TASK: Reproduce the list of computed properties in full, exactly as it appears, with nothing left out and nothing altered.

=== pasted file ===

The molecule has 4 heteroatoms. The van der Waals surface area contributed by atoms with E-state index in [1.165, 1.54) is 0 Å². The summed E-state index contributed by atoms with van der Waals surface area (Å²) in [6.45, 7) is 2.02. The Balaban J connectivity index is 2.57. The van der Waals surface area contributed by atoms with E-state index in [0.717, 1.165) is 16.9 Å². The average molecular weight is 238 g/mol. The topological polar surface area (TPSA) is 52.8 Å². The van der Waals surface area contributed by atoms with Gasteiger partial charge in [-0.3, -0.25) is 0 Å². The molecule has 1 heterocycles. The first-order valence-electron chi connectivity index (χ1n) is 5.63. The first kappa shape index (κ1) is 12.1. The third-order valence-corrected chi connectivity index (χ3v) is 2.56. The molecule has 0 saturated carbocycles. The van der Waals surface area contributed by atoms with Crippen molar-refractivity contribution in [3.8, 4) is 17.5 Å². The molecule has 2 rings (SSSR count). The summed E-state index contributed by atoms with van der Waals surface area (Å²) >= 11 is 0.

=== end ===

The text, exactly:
The molecule has 4 heteroatoms. The van der Waals surface area contributed by atoms with E-state index in [1.165, 1.54) is 0 Å². The summed E-state index contributed by atoms with van der Waals surface area (Å²) in [6.45, 7) is 2.02. The Balaban J connectivity index is 2.57. The van der Waals surface area contributed by atoms with E-state index in [0.717, 1.165) is 16.9 Å². The average molecular weight is 238 g/mol. The topological polar surface area (TPSA) is 52.8 Å². The van der Waals surface area contributed by atoms with Gasteiger partial charge in [-0.3, -0.25) is 0 Å². The molecule has 1 heterocycles. The first-order valence-electron chi connectivity index (χ1n) is 5.63. The first kappa shape index (κ1) is 12.1. The third-order valence-corrected chi connectivity index (χ3v) is 2.56. The molecule has 0 saturated carbocycles. The van der Waals surface area contributed by atoms with Crippen molar-refractivity contribution in [3.8, 4) is 17.5 Å². The molecule has 2 rings (SSSR count). The summed E-state index contributed by atoms with van der Waals surface area (Å²) >= 11 is 0.